Curiosity leads to naming rights
Professional Sports Partners, the Houston-based agency that sold naming rights to the arena in Omaha, Neb., started the sales process in January by talking to 100 companies over a three-week period.
CHI Health, a network of hospitals with a strong presence in Nebraska, took an initial meeting out of curiosity, but it wasn’t until the last six weeks, as PSP culled its list of serious candidates to 10 and then a final four, that CHI moved to the front of the line. The deal announced last week will cost CHI $23.5 million over 20 years. That marks a slight increase over the previous naming-rights deal, which was worth $14.05 million over 15 years with CenturyLink, which also bid on the arena.
PSP has worked on a number of sponsorship deals in the past, but this marked the first time it sold a deal on the property side.
“It’s a space where we see a lot of growth potential,” said Jason Kohll, PSP’s chief executive.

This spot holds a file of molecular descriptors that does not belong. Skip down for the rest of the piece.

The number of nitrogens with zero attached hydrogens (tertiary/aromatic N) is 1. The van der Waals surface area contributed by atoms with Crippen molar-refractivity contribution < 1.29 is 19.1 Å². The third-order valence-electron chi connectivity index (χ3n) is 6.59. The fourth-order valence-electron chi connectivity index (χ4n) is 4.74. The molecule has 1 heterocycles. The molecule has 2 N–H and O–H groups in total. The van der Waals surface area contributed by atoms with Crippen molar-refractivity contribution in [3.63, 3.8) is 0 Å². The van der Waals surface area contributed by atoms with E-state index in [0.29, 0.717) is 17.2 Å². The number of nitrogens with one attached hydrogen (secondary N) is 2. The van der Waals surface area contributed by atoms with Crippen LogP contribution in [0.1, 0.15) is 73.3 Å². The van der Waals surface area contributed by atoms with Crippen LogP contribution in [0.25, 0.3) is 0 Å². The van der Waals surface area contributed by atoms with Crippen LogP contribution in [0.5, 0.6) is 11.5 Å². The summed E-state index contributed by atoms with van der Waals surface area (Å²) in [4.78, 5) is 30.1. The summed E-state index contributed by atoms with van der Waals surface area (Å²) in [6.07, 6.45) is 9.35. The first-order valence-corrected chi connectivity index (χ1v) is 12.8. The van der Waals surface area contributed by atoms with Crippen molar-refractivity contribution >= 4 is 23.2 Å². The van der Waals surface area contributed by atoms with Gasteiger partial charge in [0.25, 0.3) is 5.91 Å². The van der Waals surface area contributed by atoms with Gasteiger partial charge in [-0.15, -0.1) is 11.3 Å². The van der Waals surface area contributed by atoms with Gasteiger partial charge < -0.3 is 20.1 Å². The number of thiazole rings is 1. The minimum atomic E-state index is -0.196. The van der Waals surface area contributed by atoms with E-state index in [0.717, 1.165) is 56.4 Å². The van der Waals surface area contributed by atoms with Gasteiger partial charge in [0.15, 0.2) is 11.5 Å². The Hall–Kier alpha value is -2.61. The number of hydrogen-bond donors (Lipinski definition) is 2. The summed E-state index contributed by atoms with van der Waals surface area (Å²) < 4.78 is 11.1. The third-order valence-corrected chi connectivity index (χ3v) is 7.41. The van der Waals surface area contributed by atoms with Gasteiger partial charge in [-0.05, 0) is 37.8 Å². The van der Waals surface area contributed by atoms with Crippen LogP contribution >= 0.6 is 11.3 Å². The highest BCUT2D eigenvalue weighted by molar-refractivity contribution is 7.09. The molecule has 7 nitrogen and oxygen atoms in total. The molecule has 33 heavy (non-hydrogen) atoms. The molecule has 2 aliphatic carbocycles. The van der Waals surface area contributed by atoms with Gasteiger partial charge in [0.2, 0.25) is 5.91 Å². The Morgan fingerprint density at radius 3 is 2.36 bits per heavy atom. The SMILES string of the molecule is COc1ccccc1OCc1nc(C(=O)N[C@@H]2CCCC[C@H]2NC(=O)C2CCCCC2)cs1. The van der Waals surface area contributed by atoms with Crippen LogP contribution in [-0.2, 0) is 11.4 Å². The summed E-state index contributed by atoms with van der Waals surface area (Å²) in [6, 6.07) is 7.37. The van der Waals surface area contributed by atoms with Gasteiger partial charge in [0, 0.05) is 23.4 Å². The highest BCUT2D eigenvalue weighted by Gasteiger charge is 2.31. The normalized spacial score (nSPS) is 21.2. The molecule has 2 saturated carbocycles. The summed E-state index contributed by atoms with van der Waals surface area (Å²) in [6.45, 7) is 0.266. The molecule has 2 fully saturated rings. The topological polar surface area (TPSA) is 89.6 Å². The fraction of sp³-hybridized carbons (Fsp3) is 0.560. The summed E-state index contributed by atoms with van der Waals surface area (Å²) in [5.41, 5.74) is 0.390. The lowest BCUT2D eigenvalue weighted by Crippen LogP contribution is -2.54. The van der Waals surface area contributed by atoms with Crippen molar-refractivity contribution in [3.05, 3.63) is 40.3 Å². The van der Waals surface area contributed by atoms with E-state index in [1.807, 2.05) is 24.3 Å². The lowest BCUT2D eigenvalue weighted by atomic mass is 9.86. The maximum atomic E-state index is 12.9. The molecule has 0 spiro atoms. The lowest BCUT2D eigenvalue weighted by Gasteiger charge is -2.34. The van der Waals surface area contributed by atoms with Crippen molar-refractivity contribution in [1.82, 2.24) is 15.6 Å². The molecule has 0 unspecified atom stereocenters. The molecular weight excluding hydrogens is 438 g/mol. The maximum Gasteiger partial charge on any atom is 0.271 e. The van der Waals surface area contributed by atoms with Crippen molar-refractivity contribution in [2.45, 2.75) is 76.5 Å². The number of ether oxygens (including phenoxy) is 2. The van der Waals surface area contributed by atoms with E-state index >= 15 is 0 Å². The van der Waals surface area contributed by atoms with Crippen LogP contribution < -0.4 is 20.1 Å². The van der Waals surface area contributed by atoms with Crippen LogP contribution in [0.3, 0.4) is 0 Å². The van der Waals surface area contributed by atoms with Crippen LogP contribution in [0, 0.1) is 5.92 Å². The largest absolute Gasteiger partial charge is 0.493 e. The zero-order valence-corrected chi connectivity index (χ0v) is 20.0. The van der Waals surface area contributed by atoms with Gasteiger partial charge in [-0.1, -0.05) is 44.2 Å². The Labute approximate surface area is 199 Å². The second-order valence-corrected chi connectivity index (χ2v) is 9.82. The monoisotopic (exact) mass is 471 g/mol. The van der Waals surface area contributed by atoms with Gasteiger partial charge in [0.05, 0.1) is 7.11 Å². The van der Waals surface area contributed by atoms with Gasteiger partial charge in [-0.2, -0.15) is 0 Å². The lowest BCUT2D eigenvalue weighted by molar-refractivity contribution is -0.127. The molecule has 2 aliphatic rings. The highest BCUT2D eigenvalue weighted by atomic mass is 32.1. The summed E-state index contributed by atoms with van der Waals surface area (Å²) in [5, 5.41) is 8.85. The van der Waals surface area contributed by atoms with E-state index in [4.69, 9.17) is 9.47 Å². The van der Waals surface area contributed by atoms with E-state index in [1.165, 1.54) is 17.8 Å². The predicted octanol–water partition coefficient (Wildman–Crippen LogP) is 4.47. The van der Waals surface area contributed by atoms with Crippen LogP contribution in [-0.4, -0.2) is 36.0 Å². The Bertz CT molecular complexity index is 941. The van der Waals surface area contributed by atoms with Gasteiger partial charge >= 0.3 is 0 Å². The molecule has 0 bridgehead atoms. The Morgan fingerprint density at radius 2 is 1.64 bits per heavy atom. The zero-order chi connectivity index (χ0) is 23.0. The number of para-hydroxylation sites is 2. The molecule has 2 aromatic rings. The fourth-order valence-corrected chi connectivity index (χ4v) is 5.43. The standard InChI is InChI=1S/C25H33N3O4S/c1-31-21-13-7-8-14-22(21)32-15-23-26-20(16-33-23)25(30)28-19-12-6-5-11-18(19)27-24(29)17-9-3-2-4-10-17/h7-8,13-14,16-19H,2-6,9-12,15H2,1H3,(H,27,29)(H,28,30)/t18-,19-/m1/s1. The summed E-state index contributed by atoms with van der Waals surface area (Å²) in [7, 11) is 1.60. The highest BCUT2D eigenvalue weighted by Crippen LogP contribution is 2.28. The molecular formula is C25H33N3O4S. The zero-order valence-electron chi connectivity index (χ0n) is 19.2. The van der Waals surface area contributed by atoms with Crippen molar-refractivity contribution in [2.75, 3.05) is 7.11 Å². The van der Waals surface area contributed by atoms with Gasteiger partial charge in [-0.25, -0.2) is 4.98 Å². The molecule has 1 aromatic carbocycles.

Through the six-month sales process, Kohll was struck by the activity and interest from the hospital category, something he didn’t anticipate in the pursuit of a naming-rights partner. Hospitals have been avid sponsors, especially in the college space, but Kohll found just one example of a stadium or arena naming-rights deal — Children’s Mercy Park in Kansas City.
“The hospital category is a hot space,” Kohll said. “And I think it’s going to get even hotter for naming rights because of the way hospitals can leverage these deals.”
CHI, which negotiated the deal internally and did not work with an agency, already has a list of health-based activation ideas, such as on-site health screenings, walking challenges and calorie and step counters to track a fan from the parking lot throughout the arena.
PSP sold the deal on behalf of the Metropolitan Entertainment Convention Authority, the nonprofit entity that oversees and books the arena in Omaha. MECA’s agreement with PSP called for the agency to make $10,000 a month for six months, plus a 3 percent bonus of the gross value and an additional 3 percent of revenue over $10 million.
Creighton University basketball is the primary tenant for the building. The Blue Jays averaged 17,000 for 2017-18 and typically rank among the top 10 schools in attendance nationally.